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Regional REIT.

puffster
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Re: Regional REIT.

#415767

Postby puffster » May 28th, 2021, 10:51 am

Gerry557 wrote:I have noticed a couple of 6 or 7 percent daily swings both up and down lately. Not really looked why, seems too big for ex divi and wouldn't be going up anyway.

Big sells and buys or maybe so dealers fat finger somewhere.

Haven't seen any news or noise either that would offer an explanation but my comment "not really looked" might explain why.

BMO Commercial Property IT (BCPT) has been doing the same in the last few days, again I can't see any obvious reason so I'm guessing that people think that the price of some types of commercial properties are about to stage a recovery.

Regards, Puffster

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Re: Regional REIT.

#416038

Postby Gerry557 » May 29th, 2021, 11:39 am

puffster wrote:
Gerry557 wrote:I have noticed a couple of 6 or 7 percent daily swings both up and down lately. Not really looked why, seems too big for ex divi and wouldn't be going up anyway.

Big sells and buys or maybe so dealers fat finger somewhere.

Haven't seen any news or noise either that would offer an explanation but my comment "not really looked" might explain why.

BMO Commercial Property IT (BCPT) has been doing the same in the last few days, again I can't see any obvious reason so I'm guessing that people think that the price of some types of commercial properties are about to stage a recovery.

Regards, Puffster


Hi Puffster.

That might explain a rise but not the drop! I too expect a recovery, more so for those with higher retail and or car parks, TOWN springs to mind. Still haven't looked any further other than just back here.

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Re: Regional REIT.

#416356

Postby murraypaul » May 31st, 2021, 12:02 pm

I'm not familiar with how REITs normally operate, and am trying to get a handle on RGLs debt.

Looking at the figures from the annual report, it looks like they are almost completely tapped out of their current facilities, and although their balance went up over the year, this was entirely down to increased borrowing.

Else where in the report are both:

"The borrowing facilities remained compliant with all loan covenants, with an LTV of c. 40.8%, based upon the value of the Group’s investment properties as at 31 December 2020. "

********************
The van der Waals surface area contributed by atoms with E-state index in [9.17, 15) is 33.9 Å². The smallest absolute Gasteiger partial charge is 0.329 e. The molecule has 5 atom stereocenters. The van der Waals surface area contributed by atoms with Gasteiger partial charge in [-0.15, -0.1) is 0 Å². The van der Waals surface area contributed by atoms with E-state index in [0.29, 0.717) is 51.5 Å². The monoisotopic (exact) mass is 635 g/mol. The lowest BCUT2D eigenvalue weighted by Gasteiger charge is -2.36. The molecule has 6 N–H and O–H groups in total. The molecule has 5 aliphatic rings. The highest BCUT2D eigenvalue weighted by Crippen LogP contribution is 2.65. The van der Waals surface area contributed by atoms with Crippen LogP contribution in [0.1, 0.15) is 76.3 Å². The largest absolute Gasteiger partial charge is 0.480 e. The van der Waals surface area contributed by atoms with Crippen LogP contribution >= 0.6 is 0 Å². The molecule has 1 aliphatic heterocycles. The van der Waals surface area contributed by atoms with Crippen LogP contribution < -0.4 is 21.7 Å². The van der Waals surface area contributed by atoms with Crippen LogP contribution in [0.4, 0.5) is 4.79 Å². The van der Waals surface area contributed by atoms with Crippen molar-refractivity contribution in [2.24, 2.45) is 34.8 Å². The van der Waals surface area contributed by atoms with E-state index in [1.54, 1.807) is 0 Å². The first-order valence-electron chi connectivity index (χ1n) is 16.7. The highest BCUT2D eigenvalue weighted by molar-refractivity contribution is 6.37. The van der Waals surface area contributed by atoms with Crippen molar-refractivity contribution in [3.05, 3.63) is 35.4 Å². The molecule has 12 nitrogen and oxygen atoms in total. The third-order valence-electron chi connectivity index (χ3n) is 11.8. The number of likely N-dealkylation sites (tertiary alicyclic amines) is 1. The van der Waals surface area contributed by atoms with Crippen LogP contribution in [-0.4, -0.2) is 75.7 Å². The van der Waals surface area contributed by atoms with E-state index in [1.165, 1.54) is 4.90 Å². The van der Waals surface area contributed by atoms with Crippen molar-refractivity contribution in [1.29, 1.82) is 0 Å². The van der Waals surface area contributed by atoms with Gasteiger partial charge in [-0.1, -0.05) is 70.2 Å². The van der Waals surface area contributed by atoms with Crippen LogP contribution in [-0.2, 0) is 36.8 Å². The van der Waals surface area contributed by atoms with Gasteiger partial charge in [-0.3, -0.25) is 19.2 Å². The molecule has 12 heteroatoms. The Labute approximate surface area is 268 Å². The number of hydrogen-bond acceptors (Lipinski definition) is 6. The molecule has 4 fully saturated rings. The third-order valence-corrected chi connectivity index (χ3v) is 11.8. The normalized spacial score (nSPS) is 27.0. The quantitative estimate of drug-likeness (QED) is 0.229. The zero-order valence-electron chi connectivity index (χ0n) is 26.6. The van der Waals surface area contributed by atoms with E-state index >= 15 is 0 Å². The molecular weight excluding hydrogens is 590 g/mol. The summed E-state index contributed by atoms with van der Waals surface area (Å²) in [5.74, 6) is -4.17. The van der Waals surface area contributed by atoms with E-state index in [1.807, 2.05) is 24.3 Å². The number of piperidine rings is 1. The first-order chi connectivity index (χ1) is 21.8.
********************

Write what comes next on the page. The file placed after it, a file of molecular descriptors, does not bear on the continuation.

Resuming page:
"At 31 December 2020, this gives the following figures:
Leverage Exposure
Gross Method Commitment Method
Maximum 400 400
Actual 203 219"

I'm not sure which numbers to focus as, and some of of them seem worrying, to someone not familiar with the industry. Is this level of debt considered normal?

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Re: Regional REIT.

#416366

Postby Dod101 » May 31st, 2021, 1:03 pm

murraypaul wrote:I'm not familiar with how REITs normally operate, and am trying to get a handle on RGLs debt.

Looking at the figures from the annual report, it looks like they are almost completely tapped out of their current facilities, and although their balance went up over the year, this was entirely down to increased borrowing.

Else where in the report are both:

"The borrowing facilities remained compliant with all loan covenants, with an LTV of c. 40.8%, based upon the value of the Group’s investment properties as at 31 December 2020. "

"At 31 December 2020, this gives the following figures:
Leverage Exposure
Gross Method Commitment Method
Maximum 400 400
Actual 203 219"

I'm not sure which numbers to focus as, and some of of them seem worrying, to someone not familiar with the industry. Is this level of debt considered normal?


Well if you look at British Land their LTV at 31 December was 34.1% and Primary Health Properties was 41%. I would suggest that Regional REIT's is on the high side but it depends I think on the quality of their assets about which I know nothing, and of course their ability to collect rents, both of which will affect valuations. PHP is about as cast iron as you are going to get so they can probably afford a relatively high LTV. B Land like other big property companies is suffering at the moment through shortfalls in rent collections and having to reduce the valuation of their assets. That of course increases the LTV without any more borrowing.

Regional REIT certainly cannot afford any slip ups as far as I can see. I suppose increased borrowing last year was not surprising given the disruption caused buy Covid but all the same.......

Dod

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Re: Regional REIT.

#416378

Postby MDW1954 » May 31st, 2021, 2:57 pm

murraypaul wrote:I'm not familiar with how REITs normally operate, and am trying to get a handle on RGLs debt.

Looking at the figures from the annual report, it looks like they are almost completely tapped out of their current facilities, and although their balance went up over the year, this was entirely down to increased borrowing.

I'm not sure which numbers to focus as, and some of of them seem worrying, to someone not familiar with the industry. Is this level of debt considered normal?


The long-term target LTV is 40%, which is towards the higher end of the REIT debt spectrum, but not, I would say, worryingly so.